Pak Choi 白菜
Sunday August 30th, 2015 / Leafy

Pak Choi / Chinese White Cabbage (白菜)

Pak Choi is a popular Chinese vegetable, and is often referred to as ‘bok choy’ or the ‘Chinese cabbage’. Pak Choi has two distinct varieties. The first, the ‘little pak choi’, is ironically the larger of the two, and can grow to around 20 cm in length. This particular variety of Pak choi is often used as a dried vegetable, which can be stored for months and used as a soup base. The other, known as ‘Sahnghai pak choi’ is thinner and has light green petioles. Overall, the Pak choi is a subspecies of the turnip, and they ultimately vary in size, colour and shape.

Generally, Pak choi is available in abundance in the cooler months of October to February, although there is one type that is available throughout the year. Pak choi is an incredibly nutritious vegetable, containing high levels of vitamins A and C.

The flavouring of the Pak choi is unique, and the versatility of the taste has made it a popular addition to Chinese cuisine. They can be used alone, or with other vegetables to help enhance the supplementary flavours. Pak choi have an interesting dichotomy of textures, with the stalks being crunchy and the leaves similar to that of spinach or lettuce. The tender texture of the leaves means that they lose volume as they cook, and can even shrink to around half the size from what it originally began at.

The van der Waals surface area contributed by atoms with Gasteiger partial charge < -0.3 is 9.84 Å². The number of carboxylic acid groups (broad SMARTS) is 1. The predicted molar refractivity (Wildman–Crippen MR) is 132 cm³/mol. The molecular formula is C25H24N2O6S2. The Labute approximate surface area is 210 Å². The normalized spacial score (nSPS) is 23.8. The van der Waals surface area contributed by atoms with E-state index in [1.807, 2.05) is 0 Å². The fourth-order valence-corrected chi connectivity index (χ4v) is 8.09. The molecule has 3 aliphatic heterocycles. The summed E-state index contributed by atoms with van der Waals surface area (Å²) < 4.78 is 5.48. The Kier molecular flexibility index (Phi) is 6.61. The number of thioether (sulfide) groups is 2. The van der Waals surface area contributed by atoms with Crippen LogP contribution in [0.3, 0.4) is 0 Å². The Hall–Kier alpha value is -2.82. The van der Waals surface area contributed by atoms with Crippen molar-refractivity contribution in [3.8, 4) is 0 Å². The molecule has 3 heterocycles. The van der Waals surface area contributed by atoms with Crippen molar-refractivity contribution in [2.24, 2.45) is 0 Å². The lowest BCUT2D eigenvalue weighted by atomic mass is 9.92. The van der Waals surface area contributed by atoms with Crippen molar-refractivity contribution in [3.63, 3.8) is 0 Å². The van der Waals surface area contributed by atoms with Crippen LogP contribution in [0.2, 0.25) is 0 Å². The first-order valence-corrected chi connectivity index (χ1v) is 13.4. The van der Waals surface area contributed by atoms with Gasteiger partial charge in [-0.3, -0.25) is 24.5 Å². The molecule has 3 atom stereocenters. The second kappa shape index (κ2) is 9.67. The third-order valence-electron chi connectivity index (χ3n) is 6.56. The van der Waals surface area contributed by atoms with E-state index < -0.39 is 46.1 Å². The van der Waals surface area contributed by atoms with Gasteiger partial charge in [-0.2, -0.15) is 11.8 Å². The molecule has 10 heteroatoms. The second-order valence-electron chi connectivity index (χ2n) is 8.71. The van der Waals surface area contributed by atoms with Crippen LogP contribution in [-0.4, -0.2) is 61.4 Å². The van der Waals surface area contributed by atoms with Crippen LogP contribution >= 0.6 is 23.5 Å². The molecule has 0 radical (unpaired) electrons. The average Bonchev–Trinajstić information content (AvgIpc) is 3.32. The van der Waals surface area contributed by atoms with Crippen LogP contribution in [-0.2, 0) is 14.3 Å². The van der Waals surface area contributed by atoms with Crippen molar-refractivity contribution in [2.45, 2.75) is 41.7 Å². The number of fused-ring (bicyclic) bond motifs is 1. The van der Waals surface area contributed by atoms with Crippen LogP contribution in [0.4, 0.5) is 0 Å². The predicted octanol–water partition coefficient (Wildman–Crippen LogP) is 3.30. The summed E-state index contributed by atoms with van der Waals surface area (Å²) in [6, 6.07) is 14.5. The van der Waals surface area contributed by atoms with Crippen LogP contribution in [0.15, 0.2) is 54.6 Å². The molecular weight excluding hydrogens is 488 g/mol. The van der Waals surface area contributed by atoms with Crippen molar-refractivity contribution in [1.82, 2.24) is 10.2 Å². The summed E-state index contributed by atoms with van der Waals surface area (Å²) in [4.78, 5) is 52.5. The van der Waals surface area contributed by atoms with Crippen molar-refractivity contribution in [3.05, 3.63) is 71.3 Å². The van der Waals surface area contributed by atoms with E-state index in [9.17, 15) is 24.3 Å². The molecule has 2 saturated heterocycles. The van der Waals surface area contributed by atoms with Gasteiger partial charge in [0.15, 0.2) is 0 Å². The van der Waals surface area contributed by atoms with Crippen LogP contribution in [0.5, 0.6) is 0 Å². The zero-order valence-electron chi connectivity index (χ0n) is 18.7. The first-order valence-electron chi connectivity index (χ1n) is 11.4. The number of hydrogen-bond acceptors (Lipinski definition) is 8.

To prepare the Pak choi, first separate the leaves and soak them to remove any dirt. After washing and draining, chop as desired. Similar to spinach, Pak choi cooks incredibly quickly and should be served immediately as to retain the refreshing tastes and texture. One can boil or steam the Pak choi, making sure to season well, and also stir-fry along side other vegetables and meats.